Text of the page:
Tonewood. A topic that causes such massive disagreement amongst so few. In real terms there are more people practising copraphagia right now than who truly give a ‘shit’ about tonewood. It seems that every subculture of society has a niche subject that they fight to the death over. In the days of 8-bit computing it was the Sinclair Spectrum versus Commodore 64 battle. It can be argued that one of the machines should absolutely have been awarded the win. The Commodore 64 was the technically superior box of chips. But, even today, I would grant Sinclair’s humble machine the victory. You see, life doesn’t fit nicely into the square-shaped hole. Opinions, although indeed like arseholes, are important to the individual. Unless you’ve walked in someone’s shoes you cannot judge their verdict on an argument. Life is tricky. And a raging argument can rampage forever onward with no purpose. Like a forest fire, the eventual, desolate scene of blackened carnage does not remember the initial, tiny spark from the match.

So what is tonewood? For the uninitiated, tonewood describes the species of wood used to construct a musical instrument, chosen specifically for its impact on the quality and nature of that instrument’s sound. The current argument raging amongst the few on the internet regards the use of tonewood in the manufacture of the electric guitar. When precisely this ‘argument’ reared its head is hard to fathom. I have played the electric guitar since my teens and I have to admit that until last year I did not have any comprehension of the intricacies of ‘tonewood’. Not only that, but I’m not sure anyone else did either. Now, don’t misunderstand me, I was aware that, for example, Jimmy Page’s 1959 Les Paul was held aloft as a beacon of greatness due to it’s seasoned, and (due to the gigs and records it had featured on) almost spiritual wood. I say I was ‘aware’, but what I really mean is that I’d read about it in guitar magazines. There is an understandable significance placed on historically important guitars and if that ‘significance’ was absorbed by the young me then it must have been taken on board by every player of my generation. However, when I bought my first guitar I did not know what wood it was constructed from. And when I bought my second guitar I did not know or care what wood it was made from. Likewise with my third. I have a Les Paul and a Telecaster and I could not tell you, even now, what woods they are made from. I assume the Les Paul is mahogany and I guess the Telecaster is ash or alder or something else beginning with an ‘a’… but I don’t know. So when did the argument over ‘tonewood’ arise?

Although people state that the tonewood debate has been raging forever and a day I would dispute that. Perhaps it was a real issue amongst the illuminati of the electric guitar. But for the everyday player it meant nothing. It was nothing. It wasn’t even an ex-parrot. No. I only became aware of the tonewood debate when I started watching videos on YouTube. That was 2015. ‘But the argument must have raged before then?’ I hear you ask. Yes, maybe. But I was not aware of it. The press wasn’t discussing it. So it wasn’t ‘out there’. Is it even ‘out there’ now? Maybe it isn’t? I reckon that if you were to ask guitar players (even famous players) who do not watch YouTube videos for their views on the tonewood debate you would be met with silence. I chose my guitars for their colours. There is far more to the electric guitar than the wood underneath those layers of paint. Therefore I’m going to stick with the Youtube era as the time when this debate rose from Jimi Hendrix’s sacred bones. Personally, I stumbled upon the debate when I watched videos by Scott Grove, Will Gelvin, Duncan Kinnaird and Rob Chapman. I’ll admit right now that it interested me. The wood a guitar is made from ‘doesn’t’ affect its sound? Hmmmm… although I hadn’t given it any prior thought, when presented with this simple idea, it still provoked a twinge in the spine. Let’s say that again… the wood a guitar is made from has no impact on the sound it makes when it’s plugged in. It did indeed beg scientific analysis. Hence the need to watch every video on the subject! And so I did.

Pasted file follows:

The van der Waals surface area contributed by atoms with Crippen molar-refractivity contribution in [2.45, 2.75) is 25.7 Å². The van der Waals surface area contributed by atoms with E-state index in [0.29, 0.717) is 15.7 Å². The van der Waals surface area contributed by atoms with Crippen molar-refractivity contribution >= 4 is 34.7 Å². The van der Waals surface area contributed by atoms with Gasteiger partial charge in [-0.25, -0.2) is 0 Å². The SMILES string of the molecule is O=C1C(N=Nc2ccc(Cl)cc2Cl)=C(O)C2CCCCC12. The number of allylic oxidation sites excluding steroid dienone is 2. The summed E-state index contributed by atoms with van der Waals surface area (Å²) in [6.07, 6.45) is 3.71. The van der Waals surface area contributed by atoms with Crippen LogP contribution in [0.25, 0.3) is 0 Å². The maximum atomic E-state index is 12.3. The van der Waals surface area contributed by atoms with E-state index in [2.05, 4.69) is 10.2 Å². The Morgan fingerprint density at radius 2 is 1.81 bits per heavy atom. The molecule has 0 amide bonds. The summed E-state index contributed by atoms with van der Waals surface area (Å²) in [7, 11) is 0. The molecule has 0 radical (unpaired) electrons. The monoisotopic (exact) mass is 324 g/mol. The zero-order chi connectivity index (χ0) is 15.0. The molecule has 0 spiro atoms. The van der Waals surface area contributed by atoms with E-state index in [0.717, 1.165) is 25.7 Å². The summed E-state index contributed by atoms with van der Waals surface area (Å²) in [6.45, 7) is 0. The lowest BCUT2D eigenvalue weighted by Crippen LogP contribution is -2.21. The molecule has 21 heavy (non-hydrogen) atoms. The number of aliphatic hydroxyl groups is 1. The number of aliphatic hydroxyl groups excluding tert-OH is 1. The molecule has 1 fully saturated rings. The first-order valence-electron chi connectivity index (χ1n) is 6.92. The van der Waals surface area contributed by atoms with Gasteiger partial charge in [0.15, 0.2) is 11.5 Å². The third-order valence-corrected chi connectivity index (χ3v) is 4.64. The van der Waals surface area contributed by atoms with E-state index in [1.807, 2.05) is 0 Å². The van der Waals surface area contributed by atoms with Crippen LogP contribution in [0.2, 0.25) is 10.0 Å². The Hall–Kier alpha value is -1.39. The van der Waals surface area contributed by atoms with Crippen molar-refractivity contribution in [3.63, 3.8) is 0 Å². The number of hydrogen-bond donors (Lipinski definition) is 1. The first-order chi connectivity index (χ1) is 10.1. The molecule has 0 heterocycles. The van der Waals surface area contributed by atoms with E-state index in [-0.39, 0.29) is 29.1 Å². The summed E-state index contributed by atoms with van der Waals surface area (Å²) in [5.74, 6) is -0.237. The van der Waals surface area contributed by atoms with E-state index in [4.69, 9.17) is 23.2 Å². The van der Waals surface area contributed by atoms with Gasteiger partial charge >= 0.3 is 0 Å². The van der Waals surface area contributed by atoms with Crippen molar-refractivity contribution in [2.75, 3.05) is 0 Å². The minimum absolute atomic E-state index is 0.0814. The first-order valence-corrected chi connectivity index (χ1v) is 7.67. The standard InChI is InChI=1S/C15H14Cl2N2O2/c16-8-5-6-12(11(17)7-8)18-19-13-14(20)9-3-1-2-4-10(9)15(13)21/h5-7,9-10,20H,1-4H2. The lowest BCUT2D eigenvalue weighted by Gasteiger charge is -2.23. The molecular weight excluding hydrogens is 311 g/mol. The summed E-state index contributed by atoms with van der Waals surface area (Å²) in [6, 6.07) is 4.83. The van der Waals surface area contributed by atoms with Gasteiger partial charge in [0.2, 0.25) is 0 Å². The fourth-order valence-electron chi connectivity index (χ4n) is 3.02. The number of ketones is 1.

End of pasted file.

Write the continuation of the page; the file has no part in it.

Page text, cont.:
Simple. The science showed that the wood made no difference. Didn’t it? Will Gelvin and Duncan Kinnaird proved it to be so. Without a shadow of a doubt. Will even went so far as to call anyone who believed wood made any difference whatsoever a dumb fuck. I may have got the precise insult wrong… but it was something along those lines. And I was along for the ride. It did appear simple. The pickup is (simplistically!) a magnet with a wire wrapped around it. A field is produced which the vibrations of the guitar strings interfere with, thereby generating small amounts of electricity. This electricity is amplified to produce sound. The argument of the anti-tonewood brigade is therefore that the sound is caused by the movement of the metal string in the magnetic field. Nothing else. So how can the wood affect the movement of the guitar string in the magnetic field? Now, as I said, I was on board with this argument. But, today, as I type these words I can see that the issue is far more complex. I wish someone had laid it out then as I have now. Let me repeat. How can the wood affect the movement of the guitar string in the magnetic field? Wow. If it had been put like that I may have doubted myself!